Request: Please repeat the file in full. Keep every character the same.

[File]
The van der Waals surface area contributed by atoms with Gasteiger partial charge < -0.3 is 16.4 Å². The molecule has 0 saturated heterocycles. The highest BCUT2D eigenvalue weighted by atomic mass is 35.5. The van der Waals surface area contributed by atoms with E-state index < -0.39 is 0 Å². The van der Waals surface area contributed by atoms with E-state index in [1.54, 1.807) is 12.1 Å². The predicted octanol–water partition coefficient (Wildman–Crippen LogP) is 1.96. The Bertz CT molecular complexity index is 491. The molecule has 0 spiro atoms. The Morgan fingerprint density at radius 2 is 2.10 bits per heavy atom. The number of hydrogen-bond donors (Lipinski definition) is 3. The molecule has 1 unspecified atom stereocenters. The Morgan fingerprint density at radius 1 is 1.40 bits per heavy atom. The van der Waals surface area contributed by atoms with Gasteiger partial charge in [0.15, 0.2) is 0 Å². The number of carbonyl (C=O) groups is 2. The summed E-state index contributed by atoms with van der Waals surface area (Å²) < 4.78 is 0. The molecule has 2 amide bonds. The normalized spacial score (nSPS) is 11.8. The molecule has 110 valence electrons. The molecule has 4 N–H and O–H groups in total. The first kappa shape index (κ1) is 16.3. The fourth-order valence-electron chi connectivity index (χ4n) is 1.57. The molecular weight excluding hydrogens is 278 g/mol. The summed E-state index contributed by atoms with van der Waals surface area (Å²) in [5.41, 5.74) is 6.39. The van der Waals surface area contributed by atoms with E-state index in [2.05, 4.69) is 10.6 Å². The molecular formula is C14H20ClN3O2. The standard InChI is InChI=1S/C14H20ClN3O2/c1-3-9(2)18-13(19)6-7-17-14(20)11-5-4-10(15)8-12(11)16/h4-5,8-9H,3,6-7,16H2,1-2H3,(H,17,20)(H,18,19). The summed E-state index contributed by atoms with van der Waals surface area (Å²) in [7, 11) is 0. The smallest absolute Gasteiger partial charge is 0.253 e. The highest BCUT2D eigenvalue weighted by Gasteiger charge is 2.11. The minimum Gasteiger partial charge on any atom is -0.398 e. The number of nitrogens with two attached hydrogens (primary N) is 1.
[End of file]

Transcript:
The van der Waals surface area contributed by atoms with Gasteiger partial charge < -0.3 is 16.4 Å². The molecule has 0 saturated heterocycles. The highest BCUT2D eigenvalue weighted by atomic mass is 35.5. The van der Waals surface area contributed by atoms with E-state index < -0.39 is 0 Å². The van der Waals surface area contributed by atoms with E-state index in [1.54, 1.807) is 12.1 Å². The predicted octanol–water partition coefficient (Wildman–Crippen LogP) is 1.96. The Bertz CT molecular complexity index is 491. The molecule has 0 spiro atoms. The Morgan fingerprint density at radius 2 is 2.10 bits per heavy atom. The number of hydrogen-bond donors (Lipinski definition) is 3. The molecule has 1 unspecified atom stereocenters. The Morgan fingerprint density at radius 1 is 1.40 bits per heavy atom. The van der Waals surface area contributed by atoms with Gasteiger partial charge in [0.15, 0.2) is 0 Å². The number of carbonyl (C=O) groups is 2. The summed E-state index contributed by atoms with van der Waals surface area (Å²) < 4.78 is 0. The molecule has 2 amide bonds. The normalized spacial score (nSPS) is 11.8. The molecule has 110 valence electrons. The molecule has 4 N–H and O–H groups in total. The first kappa shape index (κ1) is 16.3. The fourth-order valence-electron chi connectivity index (χ4n) is 1.57. The molecular weight excluding hydrogens is 278 g/mol. The summed E-state index contributed by atoms with van der Waals surface area (Å²) in [5.41, 5.74) is 6.39. The van der Waals surface area contributed by atoms with E-state index in [2.05, 4.69) is 10.6 Å². The molecular formula is C14H20ClN3O2. The standard InChI is InChI=1S/C14H20ClN3O2/c1-3-9(2)18-13(19)6-7-17-14(20)11-5-4-10(15)8-12(11)16/h4-5,8-9H,3,6-7,16H2,1-2H3,(H,17,20)(H,18,19). The summed E-state index contributed by atoms with van der Waals surface area (Å²) in [7, 11) is 0. The smallest absolute Gasteiger partial charge is 0.253 e. The highest BCUT2D eigenvalue weighted by Gasteiger charge is 2.11. The minimum Gasteiger partial charge on any atom is -0.398 e. The number of nitrogens with two attached hydrogens (primary N) is 1.